The last time I was in San Francisco was when I was about 8 years old. My only recollection of that trip was Fisherman’s Wharf. A few weeks ago, I happened to receive an email in my inbox for a $59 seat sale through Allegiant Air via Bellingham. I had been meaning to visit SF for some time now, and with this trip being long overdue, we decided to jump on the opportunity. We booked a King Signature room at the beautiful Omni San Francisco Hotel, which is conveniently located in the Financial District right smack in the heart of downtown SF. Built as a bank in 1926, the lobby is adorned with Italian marble, rich fabrics and Austrian crystal chandeliers. We were greeted by a friendly staff, hot apple cider, and gingerbread men. We thought that was a nice touch.
Mocca on Maiden Lane
Our first meal in SF was lunch at Mocca (as recommended to us by Rufina). Located just across the street from Union Square, and tucked away in a lane way called Maiden Lane, this cash-only Italian sidewalk cafe is an excellent lunch spot. We arrived right at noon and there was already quite a lineup building inside. There is limited seating inside, but it has a huge outdoor seating area, a great spot to hang out and people watch during the warmer months.
Left: One of the most glorious beef sandwiches that I’ve ever eaten. Pepper tri-tip of beef, red wine sauce, tomatoes à la Provençal (A term referring to dishes prepared in the style of Provence). With the beef being so juicy, it’s definitely a fork and knife sandwich. My only complaint is that they gave me a butter knife to eat this. Delicious and a great deal at $12.90. Right: Mixed shellfish salad with prawns, scallops, New Zealand green mussels, marinated in olive oil and fresh herbs. $14.75 gets you a nice hearty portion, rich with flavour, with plenty of seafood.
For dinner we decided to check out Burritt Tavern, another place which is walking distance from Union Square. Located inside the Mystic Hotel, you enter a dark, intimate bar as you first walk inside. Off to the side is the adjoining tavern/dining room. With a jazz band playing at the bar and a busy dining room, it was quite loud inside. I wanted to get one of the private walled-in curtained booths along the side, but sadly they had all been reserved. We started off with a couple of cocktails (El Hefe – Mezcal Blanco, Curacao, Lime, Hefeweizen Beer; Grapefruit Buck – Stolichnaya Vodka, Elderflower Liqueur, Ginger Beer, Grapefruit Bitters) in preparation for the meal ahead.
Left: Charcuterie Trio ($18) – prosciutto, terrine, salumi, seasonal accompaniments include pickles, fig and onion jam. I was a big fan of the cured salumi and prosciutto. May really enjoyed the terrine and fig jam. Right: Duo of Ahi Tuna ($16) – with soba noodles, soy shitakes, and sesame vinaigrette. A simple and refreshing appetizer.
Left: Side of poutine ($12) – with grilled oxtail, bacon, gravy, and cheddar. Wait, CHEDDAR? That’s a poutine foul right there. Poutines should only use fresh and squeaky cheese curds. Cheddar belongs on chili fries. Anyways despite their use of cheddar, this dish was still great. It came with a generous amount of grilled oxtail and the hand-cut fries were really well cooked. Right: Spice glazed Mary’s Pekin Duck ($30) – A fall specialty which included farro risotto, baby vegetables, mission figs, confit leg, warm mushroom and arugula salad. This dish was served on a big platter, and our server meticulously portioned the dish out onto two plates. I’ve never had farro risotto before. I would have probably enjoyed actual risotto instead. The picture shown is only half of the serving, so you can see it’s more than enough for two entrée portions.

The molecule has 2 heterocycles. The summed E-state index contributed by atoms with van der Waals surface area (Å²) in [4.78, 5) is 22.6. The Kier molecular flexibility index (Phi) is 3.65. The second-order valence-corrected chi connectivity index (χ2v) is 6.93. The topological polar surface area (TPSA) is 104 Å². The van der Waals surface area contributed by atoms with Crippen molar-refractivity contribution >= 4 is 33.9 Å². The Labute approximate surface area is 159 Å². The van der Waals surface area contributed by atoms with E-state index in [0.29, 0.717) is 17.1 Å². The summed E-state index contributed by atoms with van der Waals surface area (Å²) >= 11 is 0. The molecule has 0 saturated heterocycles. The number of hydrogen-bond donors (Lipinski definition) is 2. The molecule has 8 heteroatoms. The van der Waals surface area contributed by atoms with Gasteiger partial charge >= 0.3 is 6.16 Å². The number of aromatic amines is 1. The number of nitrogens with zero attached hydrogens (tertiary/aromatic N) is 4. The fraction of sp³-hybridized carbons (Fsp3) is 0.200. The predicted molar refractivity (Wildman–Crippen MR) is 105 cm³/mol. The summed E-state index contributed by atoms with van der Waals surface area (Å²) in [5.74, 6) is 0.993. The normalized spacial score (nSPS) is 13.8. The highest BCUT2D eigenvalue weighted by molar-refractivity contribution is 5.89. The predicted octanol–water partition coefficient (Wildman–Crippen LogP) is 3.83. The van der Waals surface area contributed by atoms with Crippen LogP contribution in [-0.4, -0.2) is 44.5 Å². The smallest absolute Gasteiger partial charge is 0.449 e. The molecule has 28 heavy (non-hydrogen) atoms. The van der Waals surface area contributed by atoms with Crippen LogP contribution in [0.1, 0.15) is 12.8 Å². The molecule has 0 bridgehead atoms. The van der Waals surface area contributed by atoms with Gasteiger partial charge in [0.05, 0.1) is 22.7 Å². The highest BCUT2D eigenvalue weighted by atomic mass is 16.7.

Above: Bourbon brioche bread pudding ($9) – with bacon brittle, pralines, and maple ice cream. We were both stuffed but couldn’t resist ordering this off of their dessert menu. I love bread pudding, but let’s be honest, they had me at bacon brittle. I’ve never had that before, and I must say it was quite interesting. Sweet and sticky like toffee, while still maintaining the smokiness of the bacon.
I first heard about RoliRoti on Food Network’s Eat St. They are a gourmet rotisserie food truck located outside of the Ferry Building Marketplace. They use only sustainably-farmed meats and organic produce. We arrived at the market just in time for the weekend lunch rush and the lineup was about 15 deep.
Left: The RoliRoti assembly line of meat artists; Right: Rotisserie meat porn. Note the potatoes roasting away on the bottom.
Left: RoliRoti Combo ($7.50) – 1/4 chicken and a side of roasted potatoes. The potatoes roast in the base of the rotisserie grill and get showered by all the meat drippings. The chicken was roasted to perfection and the skin packed a lot of flavour; Right: Gourmet Porchetta Sandwich ($9.50) – served with caramelized onions, arugula, rosemary salt, and crispy skin. This was a delicious sandwich. I’m a big fan of Meat & Bread‘s porchetta sandwich, and I still rank that above this one. RoliRoti’s is nice though, since it it’s more than just “meat and bread” and actually has arugula and onions in it, which really soak up a lot of the porchetta juices and give it a nice added layer of texture and fresh flavour.
We really wanted to go to State Bird Provisions. According to their website, they are fully reserved until mid-February! How crazy is that? But their website also says that they reserve 6-8 seats every night for walk-ins. So we tested our luck and arrived at State Bird Provisions 30 minutes prior to opening, but there was already a lineup of 15 people. Foiled! Luckily, SPQR was our plan B, was a few blocks away, and we already had reservations. SPQR is located on Fillmore Street, one of the main shopping and dining districts in SF, a lot like Kitsilano’s West 4th Avenue in Vancouver. An acronym for Senatus Populesque Romanus, SPQR translates to “The People and Senate of Rome” and was the emblem of the Roman Empire.
Above: Dungeness crab and quinoa salad, chioggia beet, salsa verde, and wild fennel vinegar ($16). The white foam that you see is the fennel vinegar. It was very potent, but the acidity from that and the quinoa complemented the sweetness of the crab quite well.
Left: “fusilli di grano arso”, spicy white veal “bolognese” and bloomsdale spinach ($20). This was very tasty. I think they sprinkled panko on it to finish the dish, but it added a nice bite to the pasta; Right: chocolate linguini, beer braised pork cheek ragu, broccoli crema, and red wine sarvecchio ($20). Chocolate-infused pasta. Enough said. This was quite delicious as well. Very reasonable prices for upscale Italian cuisine.
Lers ros Thai
For dinner #2, we really wanted to go to Brenda’s French Soul Food, but by the time we arrived at 10:30, their kitchen had already closed. Luckily, we had another plan B, which was Lers ros Thai (highly recommended by Maurice). I am a big fan of Thai food, especially of the authentic variety (click here for our post from our trip to Thailand), which you don’t find a lot of in Vancouver.